Using two buckets is also very important as it allows you to have one bucket with plain water for rinsing your media, and the other filled with soap and water mixture to wet the media before washing your next panel.

1. Start by spraying the entire car down with water to remove any loose dirt. Make sure your out of the sun and the paint isn't hot to the touch. Start washing from top to bottom, making sure you first rinse and wring your mitt in the bucket filled with water, and then rinsing your mitt in your soapy solution. Wash one panel at a time and repeat this process. For larger panels or very dirty vehicles I recommend doing this more often. Remember the more anal you are with washing your car the less the chance of creating more work for yourself later. Don't rub too hard with your wash media either. You want the soap to actually be doing most of the work of loosening dirt. A few back and forth motions with the sponge with very light pressure should be sufficient for removing most foreign debris. After every panel has been washed you are now ready to rinse.

2. When rinsing your vehicle you want to make sure you remove all the soap from the vehicle's surface. If any is left behind it can cause horrible streaking and make paint correction and other duties a harder task. Start rinsing from the top to the bottom again making sure to rinse all crevices dirty,soapy water can hide. I like to use a power washer with the nozzle set to a fan spray pattern for a regular hose nozzle will work fine. After all the soap is rinsed from the vehicle I like to use just a reg garden hose with no nozzle to flood the vehicles surface with water. You should see the water "sheeting" off which lets you know its completely clean and soap free. This method also allows the car to dry faster and flush everything that you may have missed. Once all surfaces have been flooded with water you are ready to dry.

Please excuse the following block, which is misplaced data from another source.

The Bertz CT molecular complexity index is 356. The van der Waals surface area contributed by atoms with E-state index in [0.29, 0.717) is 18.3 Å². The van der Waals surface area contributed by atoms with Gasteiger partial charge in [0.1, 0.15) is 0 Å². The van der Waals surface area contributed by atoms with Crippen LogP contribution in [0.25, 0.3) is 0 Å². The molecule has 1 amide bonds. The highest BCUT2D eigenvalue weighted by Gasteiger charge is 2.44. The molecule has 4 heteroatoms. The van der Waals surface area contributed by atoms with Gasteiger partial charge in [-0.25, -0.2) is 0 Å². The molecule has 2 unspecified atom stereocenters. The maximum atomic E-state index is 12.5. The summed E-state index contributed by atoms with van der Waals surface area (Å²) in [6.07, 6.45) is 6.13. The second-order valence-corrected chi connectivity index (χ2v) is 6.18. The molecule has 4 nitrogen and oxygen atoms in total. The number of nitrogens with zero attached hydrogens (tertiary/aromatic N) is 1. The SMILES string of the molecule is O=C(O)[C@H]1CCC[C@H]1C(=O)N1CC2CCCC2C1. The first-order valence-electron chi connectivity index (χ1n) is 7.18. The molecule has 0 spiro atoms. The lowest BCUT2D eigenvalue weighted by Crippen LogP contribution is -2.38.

3. Throw away all of your old beach/bath towels that you used to dry your car with. For drying I prefer a quality waffle weave/microfiber drying towel. Stay away from the water blades you may see or even a leather chamois. Use the towel in more of a blotting motion than actual rubbing. Avoid trying to drag the towel over the surface of the car as well just in case you missed something when washing. Work your way around the vehicle again going from top-to-bottom. Once most of the water is removed I like to use a leaf blower and blow out all the cracks and crevices that water may hide in and drip from later. Be careful not to touch the blower nozzle to the paint as it may create a scratch. Helpful tip: use masking tape to tape around the plastic nozzle just in case something happens. After I get 99% of the water off, I let it sit in the sun for a bit to dry any remaining water and also to inspect the paint's condition. Nothing is better than natural sunlight for detecting flaws,marring,hologramming and other defects. From here, depending on the surface's condition you can either seal/protect or continue onto paint correction.


I'll write more about the other steps later, but this should give you a good jumping off point.

Any questions feel free to PM as I don't know when I'll get to the rest.